All About Lightning

All About Lightning


Lightning is a very forceful electric current that takes place in the atmosphere during a thunderstorm. Most lightning occurs within the clouds, however, it can also extend from clouds to the ground, and on many occasions, it has struck people.

Lightning kills more people every year than Hurricanes or Tornadoes. It is estimated that roughly around 2,000 people every year pass away after being struck by lightning.

Lightning can also happen during volcanic eruptions, tornadoes, snowstorms or dust storms.

Every thunderstorm produces lightning.

Thunder is caused by lightning, and you can’t have a thunderstorm without thunder.


Lightning begins in cumulonimbus clouds (thunderclouds). When the thunderclouds reach high in to the atmosphere, it is so cold that the water droplets in the clouds turn into small hailstones and ice crystals. As these rub and crash against each other, static electricity starts to build up.

Not so long after, the whole cloud fills up with electrical charges, and as the storm moves over the ground, the strong negative charge in the cloud attracts positive charges in the ground, and with this, the electrical energy in the thundercloud is released in the form of huge sparks, called lightning.

Cumulonimbus Clouds


There are three common types of lightning: cloud to cloud, cloud to ground and cloud to air.


Lightning that jumps from a cloud to another cloud is called sheet lightning.

Sheet lightning is hard to see because it is hidden by the cloud that it lights up.


Lightning that jumps between a cloud and the ground is called forked lightning.

Forked lightning is very visible, as you can see in the image above.

3 – CLOUD TO AIR !!!

This refers to a bolt of lightning that jumps from a cloud into clear air, and stops instantly in the air surrounding the storm.

All forms of lightning that don’t reach the ground, can basically be considered cloud-to-air lightning.

Lightning Captured From Above The Clouds


As lightning bolts takes the shortest path it can between the cloud and the ground, it normally strikes tall obstacles. To counter this, most high rise buildings these day have a metal lightning rod or conductor attached to their rooftops.

A wire attached to the rod runs down the side of the building and set into the ground. If lightning strikes the rod on top of the building, the electrical charge is safely carried away from the building, down the wire and into the Earth.


Lightning is a very bright flash of electricity that occurs in a thunderstorm.

A lightning bolt is four times hotter than the Sun.

Lightning can be as hot as approximately 54,000 degrees Fahrenheit.

Lightning contains millions of volts of electricity.

Lightning strikes about 100 times per second on Earth. Global Warming is increasing this rate, due to more warm air producing more thunderstorms.

Lightning bolts travels at speeds of up to 60,000 miles per second, while the average length of a single lightning bolt is 2-3 miles.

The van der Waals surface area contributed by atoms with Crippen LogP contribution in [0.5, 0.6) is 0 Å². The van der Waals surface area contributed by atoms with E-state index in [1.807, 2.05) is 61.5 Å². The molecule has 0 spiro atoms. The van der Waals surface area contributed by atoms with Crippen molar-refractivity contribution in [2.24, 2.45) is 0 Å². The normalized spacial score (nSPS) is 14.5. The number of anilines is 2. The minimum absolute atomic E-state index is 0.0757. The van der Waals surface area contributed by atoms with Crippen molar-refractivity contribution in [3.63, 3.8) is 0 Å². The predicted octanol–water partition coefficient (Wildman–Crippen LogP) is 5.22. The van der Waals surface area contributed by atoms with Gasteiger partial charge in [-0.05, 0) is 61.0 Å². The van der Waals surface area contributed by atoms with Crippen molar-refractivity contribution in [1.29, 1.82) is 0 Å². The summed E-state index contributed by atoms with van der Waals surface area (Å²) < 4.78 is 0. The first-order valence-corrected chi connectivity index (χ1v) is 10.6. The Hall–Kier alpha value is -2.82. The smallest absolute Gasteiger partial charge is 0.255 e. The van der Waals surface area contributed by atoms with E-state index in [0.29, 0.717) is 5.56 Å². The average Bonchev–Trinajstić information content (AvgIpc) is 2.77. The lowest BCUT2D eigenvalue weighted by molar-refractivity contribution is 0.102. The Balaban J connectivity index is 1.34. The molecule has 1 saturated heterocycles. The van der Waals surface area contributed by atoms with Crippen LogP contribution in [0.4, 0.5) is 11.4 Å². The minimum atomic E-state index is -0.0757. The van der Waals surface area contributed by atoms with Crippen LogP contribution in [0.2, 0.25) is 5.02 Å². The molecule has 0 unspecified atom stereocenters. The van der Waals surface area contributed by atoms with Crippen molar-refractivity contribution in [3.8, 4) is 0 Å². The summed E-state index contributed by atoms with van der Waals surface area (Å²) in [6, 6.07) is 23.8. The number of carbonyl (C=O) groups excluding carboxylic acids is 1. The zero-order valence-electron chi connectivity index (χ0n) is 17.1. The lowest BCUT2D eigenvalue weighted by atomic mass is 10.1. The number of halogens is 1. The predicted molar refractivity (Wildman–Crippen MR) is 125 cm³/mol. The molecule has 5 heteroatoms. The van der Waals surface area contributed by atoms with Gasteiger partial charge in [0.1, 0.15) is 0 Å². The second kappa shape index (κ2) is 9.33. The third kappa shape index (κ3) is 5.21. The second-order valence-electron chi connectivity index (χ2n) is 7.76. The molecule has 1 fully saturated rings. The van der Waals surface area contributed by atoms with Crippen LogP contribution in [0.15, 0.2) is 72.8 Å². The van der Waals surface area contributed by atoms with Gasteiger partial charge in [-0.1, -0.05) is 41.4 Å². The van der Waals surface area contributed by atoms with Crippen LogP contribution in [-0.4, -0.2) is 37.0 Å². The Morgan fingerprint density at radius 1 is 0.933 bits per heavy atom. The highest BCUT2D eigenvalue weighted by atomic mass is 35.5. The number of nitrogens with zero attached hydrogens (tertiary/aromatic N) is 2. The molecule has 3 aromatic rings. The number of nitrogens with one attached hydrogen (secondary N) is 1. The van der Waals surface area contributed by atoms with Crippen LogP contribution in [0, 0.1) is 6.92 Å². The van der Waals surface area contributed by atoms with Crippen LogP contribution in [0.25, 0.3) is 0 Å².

A “Bolt from the Blue” is a cloud to ground flash of lightning. It generally comes out of the rear of a thunderstorm cloud, where it can travel horizontally for miles before striking the ground.

“Bolt from the Blue” lightning flashes are very dangerous, as they can strike many miles away from the storm cloud. They could easily travel more than 25 miles away from the thunderstorm cloud.

Thunder is the sound caused by lightning. When lightning strikes, it creates a hole in the air called a channel. After the lightning has stopped, the hole collapses, creating the sound wave of thunder.

The reason we see lightning before we hear the thunder is because light travels faster than sound.

Lightning is most likely to hit tall objects, including buildings, trees, mountains and people.

The empire state building in New York city is struck by lightning about 25 times every year.

If you hear a thunderstorm in the distance, count the seconds between the first flash of lightning and the first clap of thunder, then divide it by 5, and this will tell you how many miles away the thunderstorm is.

The odds of someone being hit by lightning in their lifetime are one in 13,000.

Lightning can also happen during volcanic eruptions, tornadoes, snowstorms or dust storms.

If there is lightning when a volcano erupts, it’s called a dirty thunderstorm.

The saying “lightning never strikes twice in the same place” is not true, as it can strike many times in the same place.

Lightning can strike up to 24 km (15 miles) away from the storm.

Fulminology is the study of lightning.

Astraphobia is the fear of thunder and lightning.

If you are outside during a thunder and lightning storm, stay away from trees, electricity poles, water, telephones and anything metal at all, as they all conduct electricity and can be very dangerous.

A lightning bolt that stretched for 768 kilometers (477.2 miles) across the southern United States in 2020 is the new world record holder for the longest single flash, according to the World Meteorological Organization (WMO). The mega flash extended across the states of Texas, Louisiana and Mississippi on April 29, 2020, beating the previous record set on October 31, 2018, in Brazil of 709km (440.6 miles).